Today’s connected aircraft rely heavily on data analytics to operate efficiently and safely. And given new, smart aircraft and the increasing number of ways to capture data both in the air and on the ground, connected aircraft can generate an extraordinary amount of valuable data to be accessed through a connected aviation ecosystem. In a data-driven environment that is only finding more ways to create, capture and analyze data, there is an emerging awareness of the need to keep data pipes and bandwidth open for the flow of essential and critical information to and from aircraft.

This demand for data creates a datalink dilemma that brings to mind many questions. What data is critical? How is it secured and delivered without interference from non-essential data? With so much data being produced, how will datalink communications improve to ensure availability? And what does this mean for ANSPs and airlines?

In a recent World ATM presentation titled The Datalink Dilemma Webinar: Cost Effective Solutions to Manage Critical Aviation Communications, Marketing Director at Collins Aerospace Dan Pendergast unpacks this exact challenge facing aviation and how communication protocols like ACARS are adapting to answer these questions.

“This increase in [data] volume really presents a challenge to [the industry],” stated Pendergast during the presentation. “[ACARS] is primarily intended for, and should be used for, safety and operationally critical information, and it performs well doing that. And it can perform well for the foreseeable future. But as the ACARS volume has increased, we now have a challenge on VHF capacity.” The challenge that Pendergast references has given rise to the implementation of the Internet Protocol Suite (IPS), an industry-wide initiative to construct IP-based communication architectures for the aviation industry.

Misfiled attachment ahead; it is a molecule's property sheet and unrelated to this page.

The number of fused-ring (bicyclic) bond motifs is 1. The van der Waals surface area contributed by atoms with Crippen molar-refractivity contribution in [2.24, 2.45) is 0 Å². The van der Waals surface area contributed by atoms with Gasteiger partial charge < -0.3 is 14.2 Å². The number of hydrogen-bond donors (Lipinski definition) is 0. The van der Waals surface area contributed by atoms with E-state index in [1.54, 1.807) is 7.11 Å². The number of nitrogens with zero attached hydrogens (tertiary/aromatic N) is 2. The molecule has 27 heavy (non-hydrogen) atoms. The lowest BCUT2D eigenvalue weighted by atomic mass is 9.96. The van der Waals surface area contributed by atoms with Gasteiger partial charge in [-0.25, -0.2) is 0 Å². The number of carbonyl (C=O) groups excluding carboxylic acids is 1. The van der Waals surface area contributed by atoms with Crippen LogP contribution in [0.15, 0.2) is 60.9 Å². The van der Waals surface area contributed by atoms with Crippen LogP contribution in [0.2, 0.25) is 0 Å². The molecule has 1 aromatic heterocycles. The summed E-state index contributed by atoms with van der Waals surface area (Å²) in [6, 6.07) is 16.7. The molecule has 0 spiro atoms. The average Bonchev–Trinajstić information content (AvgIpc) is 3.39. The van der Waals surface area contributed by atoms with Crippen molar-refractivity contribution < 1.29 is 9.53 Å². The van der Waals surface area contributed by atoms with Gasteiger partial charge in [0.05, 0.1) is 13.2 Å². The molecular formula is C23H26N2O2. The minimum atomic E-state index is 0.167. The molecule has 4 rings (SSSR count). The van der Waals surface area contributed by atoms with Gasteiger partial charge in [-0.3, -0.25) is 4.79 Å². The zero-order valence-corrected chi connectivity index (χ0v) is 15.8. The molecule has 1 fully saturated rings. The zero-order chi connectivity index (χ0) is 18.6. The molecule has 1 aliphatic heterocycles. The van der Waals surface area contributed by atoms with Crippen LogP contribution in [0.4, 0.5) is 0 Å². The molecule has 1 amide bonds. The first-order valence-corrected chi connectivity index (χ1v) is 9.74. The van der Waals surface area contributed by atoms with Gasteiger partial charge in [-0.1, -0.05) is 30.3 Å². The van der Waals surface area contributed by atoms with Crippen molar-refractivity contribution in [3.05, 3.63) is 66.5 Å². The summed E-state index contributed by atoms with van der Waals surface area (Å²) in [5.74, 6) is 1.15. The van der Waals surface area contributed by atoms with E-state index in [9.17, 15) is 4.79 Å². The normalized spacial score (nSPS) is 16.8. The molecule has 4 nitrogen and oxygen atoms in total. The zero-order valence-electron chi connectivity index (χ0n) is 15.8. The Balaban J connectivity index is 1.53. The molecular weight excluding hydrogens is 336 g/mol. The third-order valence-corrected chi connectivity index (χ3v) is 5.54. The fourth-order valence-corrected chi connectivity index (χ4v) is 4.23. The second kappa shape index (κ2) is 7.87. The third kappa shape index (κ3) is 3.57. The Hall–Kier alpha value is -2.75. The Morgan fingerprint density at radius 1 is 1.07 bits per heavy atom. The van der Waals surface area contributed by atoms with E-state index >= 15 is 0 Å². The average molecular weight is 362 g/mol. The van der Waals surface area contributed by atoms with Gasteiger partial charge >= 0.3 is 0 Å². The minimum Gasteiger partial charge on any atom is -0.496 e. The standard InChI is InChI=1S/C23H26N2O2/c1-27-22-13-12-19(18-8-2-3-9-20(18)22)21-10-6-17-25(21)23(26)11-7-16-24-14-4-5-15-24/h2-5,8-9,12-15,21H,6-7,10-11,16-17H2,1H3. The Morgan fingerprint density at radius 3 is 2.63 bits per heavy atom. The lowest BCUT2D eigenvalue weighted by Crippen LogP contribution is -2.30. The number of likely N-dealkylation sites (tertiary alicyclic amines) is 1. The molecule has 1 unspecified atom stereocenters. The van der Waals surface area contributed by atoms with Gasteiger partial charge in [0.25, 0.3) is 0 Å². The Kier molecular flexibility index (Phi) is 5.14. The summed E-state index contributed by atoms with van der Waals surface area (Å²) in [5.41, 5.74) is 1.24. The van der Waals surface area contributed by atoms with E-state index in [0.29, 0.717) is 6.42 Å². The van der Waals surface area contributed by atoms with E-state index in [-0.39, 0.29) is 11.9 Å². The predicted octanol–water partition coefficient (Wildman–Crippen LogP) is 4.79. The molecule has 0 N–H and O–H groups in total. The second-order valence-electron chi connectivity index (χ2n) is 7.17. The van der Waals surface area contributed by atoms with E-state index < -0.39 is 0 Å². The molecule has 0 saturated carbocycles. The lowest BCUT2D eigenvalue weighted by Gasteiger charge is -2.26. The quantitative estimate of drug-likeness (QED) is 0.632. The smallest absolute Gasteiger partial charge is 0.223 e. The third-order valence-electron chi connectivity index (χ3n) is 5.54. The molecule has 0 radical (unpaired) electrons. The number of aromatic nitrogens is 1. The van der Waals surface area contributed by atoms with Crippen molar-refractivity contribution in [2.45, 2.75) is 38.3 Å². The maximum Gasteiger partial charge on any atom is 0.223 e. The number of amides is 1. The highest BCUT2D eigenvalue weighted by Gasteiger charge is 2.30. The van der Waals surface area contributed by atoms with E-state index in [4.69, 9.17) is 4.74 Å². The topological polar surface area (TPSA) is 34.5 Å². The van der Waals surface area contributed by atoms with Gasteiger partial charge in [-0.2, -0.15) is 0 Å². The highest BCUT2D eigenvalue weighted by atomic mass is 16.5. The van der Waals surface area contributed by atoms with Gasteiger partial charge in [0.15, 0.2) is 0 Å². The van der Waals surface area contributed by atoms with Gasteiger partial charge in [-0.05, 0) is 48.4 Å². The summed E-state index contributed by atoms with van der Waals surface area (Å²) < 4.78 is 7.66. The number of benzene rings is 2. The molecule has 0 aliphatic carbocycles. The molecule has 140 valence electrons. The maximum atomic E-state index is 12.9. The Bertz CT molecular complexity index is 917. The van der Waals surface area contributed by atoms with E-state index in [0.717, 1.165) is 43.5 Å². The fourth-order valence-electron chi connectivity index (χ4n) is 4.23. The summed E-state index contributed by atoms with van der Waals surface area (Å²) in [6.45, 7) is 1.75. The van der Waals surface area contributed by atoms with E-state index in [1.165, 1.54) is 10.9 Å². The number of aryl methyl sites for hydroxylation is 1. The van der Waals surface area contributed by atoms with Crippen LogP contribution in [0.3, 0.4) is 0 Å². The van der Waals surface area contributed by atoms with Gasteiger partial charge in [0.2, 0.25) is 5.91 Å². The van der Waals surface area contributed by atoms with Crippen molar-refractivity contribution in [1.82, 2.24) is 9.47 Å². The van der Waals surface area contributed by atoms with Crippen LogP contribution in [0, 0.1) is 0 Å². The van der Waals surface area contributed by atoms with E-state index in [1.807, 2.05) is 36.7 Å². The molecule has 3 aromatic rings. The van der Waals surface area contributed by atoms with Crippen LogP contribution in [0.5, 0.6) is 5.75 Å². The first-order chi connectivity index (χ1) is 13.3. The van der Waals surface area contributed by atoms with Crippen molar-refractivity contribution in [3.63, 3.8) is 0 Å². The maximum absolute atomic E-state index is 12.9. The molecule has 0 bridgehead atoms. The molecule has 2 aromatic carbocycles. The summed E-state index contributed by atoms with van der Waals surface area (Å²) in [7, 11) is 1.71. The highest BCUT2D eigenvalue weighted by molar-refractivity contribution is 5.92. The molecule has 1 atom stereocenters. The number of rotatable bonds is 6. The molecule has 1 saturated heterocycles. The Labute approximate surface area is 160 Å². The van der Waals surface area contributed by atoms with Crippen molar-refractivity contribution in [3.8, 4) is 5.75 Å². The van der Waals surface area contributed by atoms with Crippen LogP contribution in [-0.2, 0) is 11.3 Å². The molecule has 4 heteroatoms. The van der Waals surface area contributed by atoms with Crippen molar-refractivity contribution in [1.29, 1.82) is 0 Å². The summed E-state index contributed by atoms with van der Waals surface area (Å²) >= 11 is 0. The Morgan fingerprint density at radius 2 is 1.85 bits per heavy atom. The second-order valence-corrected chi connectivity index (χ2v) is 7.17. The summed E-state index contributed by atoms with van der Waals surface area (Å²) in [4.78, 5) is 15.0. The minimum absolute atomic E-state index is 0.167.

To relieve pressure for these data pipelines in the aviation ecosystem, solutions like ACARS-over-IP (AOIP) reallocates how messages are sent between aircraft and ground crews. As enabled by IPS, this technology allows aircraft to send and receive messages by satellite communications or cellular links in addition to traditional methods like VHF. The reallocation mitigates the frequency congestion posed in the datalink dilemma.

Pendergast also covered the concept of “Advanced VHF,” an approach that would implement a higher-throughput waveform to enable more robust data pipeline capabilities. This approach is extremely cost-effective, as it would be compatible with existing aircraft communications systems as well as next generation ones, and would extend the life of current communication investments until it’s time to adopt newer technology. It also doesn’t call for an entirely new global infrastructure, allowing its implementation to happen over the course of 3-5 years by Pendergast’s estimation. However, Pendergast pointed out that in order for this approach to be successful, industry’s acceptance of it is crucial.

The ability for the aviation industry to adapt its communication capabilities is imperative in an increasingly data-driven world. Adopting technologies that diffuse the challenges that come with the datalink dilemma is a step in the right direction for the aviation community.

To learn more about the shifting ecosystem around aircraft communications and tackling the datalink dilemma head on, you can watch the entire webcast from Dan Pendergast on-demand here.

Chelsea Barone

About Chelsea Barone

Chelsea is an editor for Connected Aviation Today, managing the day-to-day editorial activities. Chelsea writes for other federal government and technology industry publications. Her background lies in B2B and enterprise technology, specifically cloud computing, SaaS, travel IT, and mobile devices.